Sandwiched between these two ballets was Helgi Tomasson’s world premiere, Caprice, which featured nineteen dancers, including two pas de deux couples. A shifting backdrop designed by Alexander V. Nichols was mesmerizing: lit beams, like pillars intersected by one horizontal beam, all of which moved closer/further between movements, creating a different mood each time. Wonderfully effective. Costumes, designed by Holly Hynes, were flowing and lovely, the two principal women in paler colors than their ensemble counterparts. “Flowing and lovely” describes the neoclassical choreography as well. Lyrical, easy on the eye, no great risks, no pushing at the boundaries.

Maria Kochetkova and Davit Karapetyan in Tomasson's Caprice. © Erik Tomasson

Maria Kochetkova and Davit Karapetyan in Tomasson’s Caprice.
© Erik Tomasson

Principals Maria Kochetkova, Davit Karapetyan and Yuan Yuan Tan rank among the company’s top dancers, and they all were in fine form. Tan, skillfully partnered by Luke Ingham, had her signature liquid elegance, those distinctive long limbs and feet and airy lyricism. In the second movement, she was slid along on the floor by Steven Morse and Hansuke Yamamoto (and Luke Ingham?) and it was so playful, so deliciously smooth and quick-moving, like watching a nice sailboat skim across the San Francisco Bay on a sunny day.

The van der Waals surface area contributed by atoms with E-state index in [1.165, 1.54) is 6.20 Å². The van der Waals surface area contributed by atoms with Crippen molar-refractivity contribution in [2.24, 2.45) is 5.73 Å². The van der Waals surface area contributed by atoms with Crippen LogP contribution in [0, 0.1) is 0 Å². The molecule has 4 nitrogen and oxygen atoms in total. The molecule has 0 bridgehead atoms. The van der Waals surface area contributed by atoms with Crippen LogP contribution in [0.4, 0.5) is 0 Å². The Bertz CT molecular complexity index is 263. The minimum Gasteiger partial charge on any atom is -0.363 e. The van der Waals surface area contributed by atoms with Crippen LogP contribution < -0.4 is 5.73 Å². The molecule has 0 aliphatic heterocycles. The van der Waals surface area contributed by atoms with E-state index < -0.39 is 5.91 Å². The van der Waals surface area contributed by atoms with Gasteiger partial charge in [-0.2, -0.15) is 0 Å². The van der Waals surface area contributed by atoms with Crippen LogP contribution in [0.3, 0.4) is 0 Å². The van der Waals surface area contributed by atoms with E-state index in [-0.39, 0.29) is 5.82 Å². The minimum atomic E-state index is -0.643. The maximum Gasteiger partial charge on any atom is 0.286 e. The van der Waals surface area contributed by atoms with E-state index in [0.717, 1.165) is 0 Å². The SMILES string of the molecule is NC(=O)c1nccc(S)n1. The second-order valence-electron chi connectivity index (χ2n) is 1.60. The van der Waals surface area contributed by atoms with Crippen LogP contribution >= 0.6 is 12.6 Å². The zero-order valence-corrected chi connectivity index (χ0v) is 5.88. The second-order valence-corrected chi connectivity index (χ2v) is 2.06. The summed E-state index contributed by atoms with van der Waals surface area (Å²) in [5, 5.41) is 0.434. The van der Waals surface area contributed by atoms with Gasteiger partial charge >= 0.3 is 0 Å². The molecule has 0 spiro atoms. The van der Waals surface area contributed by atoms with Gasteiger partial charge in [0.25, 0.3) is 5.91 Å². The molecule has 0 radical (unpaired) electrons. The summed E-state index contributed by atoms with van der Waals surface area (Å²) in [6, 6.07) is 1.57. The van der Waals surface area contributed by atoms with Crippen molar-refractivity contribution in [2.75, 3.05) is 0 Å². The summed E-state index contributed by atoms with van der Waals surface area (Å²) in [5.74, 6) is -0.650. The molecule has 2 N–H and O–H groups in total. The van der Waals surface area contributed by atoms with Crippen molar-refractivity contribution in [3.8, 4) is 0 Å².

Davit Karapetyan, too, was a powerhouse that night. Is it just me or is he suddenly magnificent this season? There’s an authority, a power to his jumps, his upper body presentation made him thrilling to watch. Kochetkova, his partner, was wonderful; she always is. I don’t think I’ve ever seen her paired up right next to Tan, though. This ballet allows for a study in contrasts from these two very popular, beloved principals. The third movement, in particular, where the music shifts from Saint Saens’ Symphony no. 2 to the second movement his Symphony no. 3 gives us an unprecedented opportunity to watch not just one but two pas de deux lead couples sharing the adagio movement.